Over the last several years a growing trend has emerged of allowing employees to bring their pets, typically dogs, to work. Some employers even use this benefit to attract new employees. However, this has the potential to open the employer up to a suit if the employee’s dog bites an individual while the employee is at work. This article discusses the variety of claims that may be brought in these circumstances, the merits of bringing such claims, and some useful ideas for employers to consider when contemplating such a policy.
There are four claims that a typical Plaintiff may seek to assert, two common law claims and two statutory claims. The two common law claims are Negligence and Vicarious Liability (also known as Respondeat Superior). Negligence is the failure to act as a reasonably careful person would under similar circumstances to protect others from injury. Vicarious Liability is an employer’s liability for any of its employee’s negligent acts within the course and scope of employment. These claims exist as part of the judge-made case law that pre-exists the statutory claims.
The two statutory claims are pursuant to C.R.S. § 13-21-115 – the Colorado Premises Liability Act (“CPLA”) and C.R.S. §13-21-124 – the Dog Bite Statute. The Colorado Premises Liability Act was passed in the 1980s and pre-empts any common law claims against a landowner in Colorado for physical injuries occurring on the landowner’s property. This means a plaintiff cannot pursue common law claims, such as Negligence or Vicarious Liability, for allegations that factually would give rise to a claim under the CPLA.
The CPLA applies broadly to anyone who is a “landowner” as defined in the statute. A plaintiff may recover both economic and non-economic damages under the CPLA. “Landowner” includes not only the titled owner but anyone who exercises a sufficient degree of control over the circumstances or activities taking place on the real property where the alleged injury occurred. The duties owed by a landowner depend on the status of the injured plaintiff – specifically, whether the plaintiff was a trespasser, licensee, or invitee. Invitees are those who enter the property to transact business with the landowner. Landowners owe the highest duty to invitees: they must use reasonable care to guard against dangerous conditions of which they knew or should have known. Thus, actual or constructive knowledge of the dangerous condition will suffice. To avoid potential liability under the statute, it is important that the employer ask questions about the dog’s behavior history prior to allowing it to come to work and have a policy for preventing a dog from returning to the premises upon any showing of aggression.
The Dog Bite Statute was passed in 2004 and has been interpreted by the Colorado Court of Appeals in a manner that allows claims to be brought under both statutes. A plaintiff may recover economic damages under the Dog Bite Statute and all other damages under the CPLA. To recover under the Dog Bite Statute, a plaintiff must establish that he suffered serious bodily injury from being bitten by a dog while lawfully on the employer’s property and that the employer was the owner of that dog as defined by the statute. This award of economic damages is made regardless of the owner’s knowledge of the dog’s viciousness or dangerous propensities. An employer would be exempted from liability under this statute if it can show that a plaintiff knowingly provoked the dog. Serious bodily injury is defined as “bodily injury which, either at the time of the actual injury or at a later time, involves a substantial risk of death, a substantial risk of serious permanent disfigurement, a substantial risk of protracted loss or impairment of the function of any part or organ of the body, or breaks, fractures, or burns of the second or third degree.” A dog owner is defined as “a person, firm, corporation, or organization owning, possessing, harboring, keeping, having a financial or property interest in, or having control or custody of, a dog.” Thus, to avoid liability under this statute, it is helpful for an employer to demonstrate that it has no possessory interest in the dog, did not care for or tend to the dog when the employee was not present, and expected the employee to individually maintain control of the dog at all times. The further an employer’s arrangement looks from that of a dog kennel or daycare, the less it is likely it will be considered an owner under the Dog Bite Statute.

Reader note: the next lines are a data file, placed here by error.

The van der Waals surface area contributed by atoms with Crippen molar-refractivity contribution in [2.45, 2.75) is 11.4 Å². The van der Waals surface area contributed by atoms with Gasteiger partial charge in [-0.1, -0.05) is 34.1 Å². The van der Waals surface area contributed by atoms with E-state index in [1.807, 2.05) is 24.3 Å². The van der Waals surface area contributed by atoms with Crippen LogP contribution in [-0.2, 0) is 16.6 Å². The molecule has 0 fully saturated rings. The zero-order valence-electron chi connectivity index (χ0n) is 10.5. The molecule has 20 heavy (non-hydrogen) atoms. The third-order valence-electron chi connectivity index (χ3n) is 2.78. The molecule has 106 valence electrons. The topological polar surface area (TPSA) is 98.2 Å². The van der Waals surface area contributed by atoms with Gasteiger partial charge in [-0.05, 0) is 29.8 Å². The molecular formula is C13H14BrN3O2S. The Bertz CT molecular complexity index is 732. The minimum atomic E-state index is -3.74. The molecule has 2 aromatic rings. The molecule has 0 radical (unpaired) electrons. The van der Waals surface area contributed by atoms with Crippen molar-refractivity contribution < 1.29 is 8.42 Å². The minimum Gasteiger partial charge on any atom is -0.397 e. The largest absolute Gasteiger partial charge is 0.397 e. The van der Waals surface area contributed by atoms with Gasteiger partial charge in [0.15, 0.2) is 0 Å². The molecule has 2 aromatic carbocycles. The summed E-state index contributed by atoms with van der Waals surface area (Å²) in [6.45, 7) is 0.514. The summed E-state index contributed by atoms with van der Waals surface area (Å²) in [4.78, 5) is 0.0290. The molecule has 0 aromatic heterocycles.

In summary, while a plaintiff may bring a variety of claims against an employer for an employee’s dog biting the Plaintiff, two statutes will ultimately govern the claim – the CPLA and the Dog Bite Statute. To avoid liability under these statutes, it is helpful to have a policy for ensuring that once a dog exhibits any aggressive behavior (whether at work or elsewhere) it is no longer permitted and that a dog remains under its employee owner’s control at all times.